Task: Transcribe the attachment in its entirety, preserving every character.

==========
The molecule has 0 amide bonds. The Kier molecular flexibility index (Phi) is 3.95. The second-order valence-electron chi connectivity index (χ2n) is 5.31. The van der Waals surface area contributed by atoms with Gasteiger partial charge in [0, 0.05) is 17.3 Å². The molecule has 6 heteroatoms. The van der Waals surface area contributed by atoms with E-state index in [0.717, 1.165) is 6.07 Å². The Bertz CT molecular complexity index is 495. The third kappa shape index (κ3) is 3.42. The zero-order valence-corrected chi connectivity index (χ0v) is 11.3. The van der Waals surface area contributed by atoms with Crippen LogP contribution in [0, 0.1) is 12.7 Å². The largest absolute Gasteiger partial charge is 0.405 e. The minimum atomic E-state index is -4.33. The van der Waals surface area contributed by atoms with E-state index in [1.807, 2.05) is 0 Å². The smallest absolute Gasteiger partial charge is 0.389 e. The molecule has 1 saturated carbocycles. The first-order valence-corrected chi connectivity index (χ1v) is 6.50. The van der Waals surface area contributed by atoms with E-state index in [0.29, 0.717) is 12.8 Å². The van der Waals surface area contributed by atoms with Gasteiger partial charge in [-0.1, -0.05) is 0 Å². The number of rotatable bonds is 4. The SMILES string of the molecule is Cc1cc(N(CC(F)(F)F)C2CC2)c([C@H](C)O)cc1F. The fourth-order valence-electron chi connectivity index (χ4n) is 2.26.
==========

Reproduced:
The molecule has 0 amide bonds. The Kier molecular flexibility index (Phi) is 3.95. The second-order valence-electron chi connectivity index (χ2n) is 5.31. The van der Waals surface area contributed by atoms with Gasteiger partial charge in [0, 0.05) is 17.3 Å². The molecule has 6 heteroatoms. The van der Waals surface area contributed by atoms with E-state index in [0.717, 1.165) is 6.07 Å². The Bertz CT molecular complexity index is 495. The third kappa shape index (κ3) is 3.42. The zero-order valence-corrected chi connectivity index (χ0v) is 11.3. The van der Waals surface area contributed by atoms with Crippen LogP contribution in [0, 0.1) is 12.7 Å². The largest absolute Gasteiger partial charge is 0.405 e. The minimum atomic E-state index is -4.33. The van der Waals surface area contributed by atoms with E-state index in [1.807, 2.05) is 0 Å². The smallest absolute Gasteiger partial charge is 0.389 e. The molecule has 1 saturated carbocycles. The first-order valence-corrected chi connectivity index (χ1v) is 6.50. The van der Waals surface area contributed by atoms with E-state index in [0.29, 0.717) is 12.8 Å². The van der Waals surface area contributed by atoms with Gasteiger partial charge in [-0.1, -0.05) is 0 Å². The number of rotatable bonds is 4. The SMILES string of the molecule is Cc1cc(N(CC(F)(F)F)C2CC2)c([C@H](C)O)cc1F. The fourth-order valence-electron chi connectivity index (χ4n) is 2.26.